Dr. Ayyaswamy's research contributions are recognized by numerous awards including distinction of Fellow (1990) by ASME, Aerospace Professional of the Year by AIAA (1997), the Heat Transfer Memorial Award (2001), Worcester Reed Warner Medal (2007) for “outstanding contributions to the permanent literature of engineering,” and the 75th Anniversary Medal of the ASME Heat Transfer Division (2013). In 2014, AIChE and ASME jointly conferred upon him the highest award in the field of heat transfer, the Max Jakob Memorial Award, which “recognizes an eminent scholarly achievement and distinguished leadership in the field of heat transfer.” His alma mater honored him with the UCLA Engineering Alumni Professional Achievement Award in 2017. He was elected as ASME Honorary Member in 2018.
Dr. Ayyawamy is known as an excellent teacher and an outstanding mentor to his graduate and undergraduate students. He received the Reid Warren Award (1978) and the Lindback Award (1979) for Distinguished Teaching from Penn and Outstanding Faculty Advisor Award from ASME (1979). He not only mentored his doctoral students in their professional career but also many young Ph.D. students in heat transfer who joined academia. He has extensive involvement in ASME through HTD K-3 and K-17 committees, two terms as associate editor (1997–2000, 2001–2004) and currently the Chief Technical Editor of the ASME Journal of Heat Transfer (2016–2021). He has been an invited member of the National Research Council of the National Academies Committee for NASA Strategic Roadmap and NAE Benchmarking to determine the best of the best researchers in Mechanical Engineering. He was elected to the Governing Board of American Society for Gravitational and Space Research in 2014. He has also served as an Expert Consultant to NASDA and United Nations Expert and as a Consultant for Engineering and Technology, UNIDO, Vienna, Austria.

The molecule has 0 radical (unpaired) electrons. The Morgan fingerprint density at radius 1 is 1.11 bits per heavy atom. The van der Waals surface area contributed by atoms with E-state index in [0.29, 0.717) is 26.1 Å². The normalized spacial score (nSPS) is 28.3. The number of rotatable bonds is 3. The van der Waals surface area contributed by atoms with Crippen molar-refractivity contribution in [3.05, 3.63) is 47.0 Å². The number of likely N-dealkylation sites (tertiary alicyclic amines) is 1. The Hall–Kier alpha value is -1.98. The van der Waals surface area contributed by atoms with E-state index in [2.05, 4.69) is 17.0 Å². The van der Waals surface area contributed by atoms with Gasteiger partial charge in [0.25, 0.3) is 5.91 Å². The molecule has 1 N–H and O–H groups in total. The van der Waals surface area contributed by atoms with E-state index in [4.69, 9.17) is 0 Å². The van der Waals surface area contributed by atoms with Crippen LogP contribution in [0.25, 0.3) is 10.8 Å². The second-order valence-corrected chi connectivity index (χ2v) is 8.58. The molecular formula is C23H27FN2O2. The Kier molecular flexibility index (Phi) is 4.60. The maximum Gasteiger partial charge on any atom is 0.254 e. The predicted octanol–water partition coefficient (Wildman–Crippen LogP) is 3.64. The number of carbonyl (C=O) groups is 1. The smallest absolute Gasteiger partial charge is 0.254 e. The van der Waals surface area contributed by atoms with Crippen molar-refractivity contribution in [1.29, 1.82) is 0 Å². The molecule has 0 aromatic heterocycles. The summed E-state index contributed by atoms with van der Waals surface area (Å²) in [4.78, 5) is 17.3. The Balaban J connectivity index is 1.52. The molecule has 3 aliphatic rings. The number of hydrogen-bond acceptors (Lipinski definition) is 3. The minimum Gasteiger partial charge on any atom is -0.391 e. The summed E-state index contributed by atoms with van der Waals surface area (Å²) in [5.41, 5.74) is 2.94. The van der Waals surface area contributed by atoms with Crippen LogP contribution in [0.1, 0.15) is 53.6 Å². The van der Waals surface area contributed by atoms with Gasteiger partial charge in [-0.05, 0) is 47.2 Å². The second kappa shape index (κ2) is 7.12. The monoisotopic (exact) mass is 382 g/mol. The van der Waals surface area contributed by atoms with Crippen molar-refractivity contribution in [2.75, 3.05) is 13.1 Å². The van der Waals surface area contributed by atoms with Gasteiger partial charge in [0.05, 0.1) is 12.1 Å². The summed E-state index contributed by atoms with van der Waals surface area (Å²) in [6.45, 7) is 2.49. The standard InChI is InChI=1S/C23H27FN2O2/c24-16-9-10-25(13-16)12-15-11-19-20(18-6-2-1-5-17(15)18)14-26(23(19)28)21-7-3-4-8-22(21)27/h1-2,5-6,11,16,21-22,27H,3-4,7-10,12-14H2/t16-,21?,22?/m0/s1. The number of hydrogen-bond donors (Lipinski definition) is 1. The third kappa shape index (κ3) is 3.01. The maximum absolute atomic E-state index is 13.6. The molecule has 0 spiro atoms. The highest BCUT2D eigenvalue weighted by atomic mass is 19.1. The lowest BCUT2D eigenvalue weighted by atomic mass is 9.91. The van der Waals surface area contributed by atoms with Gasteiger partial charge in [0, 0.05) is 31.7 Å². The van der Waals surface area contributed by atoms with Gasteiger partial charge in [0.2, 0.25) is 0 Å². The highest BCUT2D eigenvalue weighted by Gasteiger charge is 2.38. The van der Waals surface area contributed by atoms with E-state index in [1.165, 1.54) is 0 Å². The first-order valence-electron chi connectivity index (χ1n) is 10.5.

A symposium honoring Dr. P. S. Ayyaswamy was held at the University of Pennsylvania in May 2018. Many luminaries in the fields of heat transfer, fluid dynamics, bio heat/mass transfer, and biotechnology contributed papers in this issue from their presentations at the symposium. The papers in this special issue cover a vast range of topics from interfacial transport to boiling to mass transfer in biological systems. These papers are a tribute to Professor Ayyaswamy's lasting contributions to diverse fields in fluid dynamics, heat and mass transfer and serve to celebrate and recognize his long lasting impact on extending frontiers of thermal-fluids science.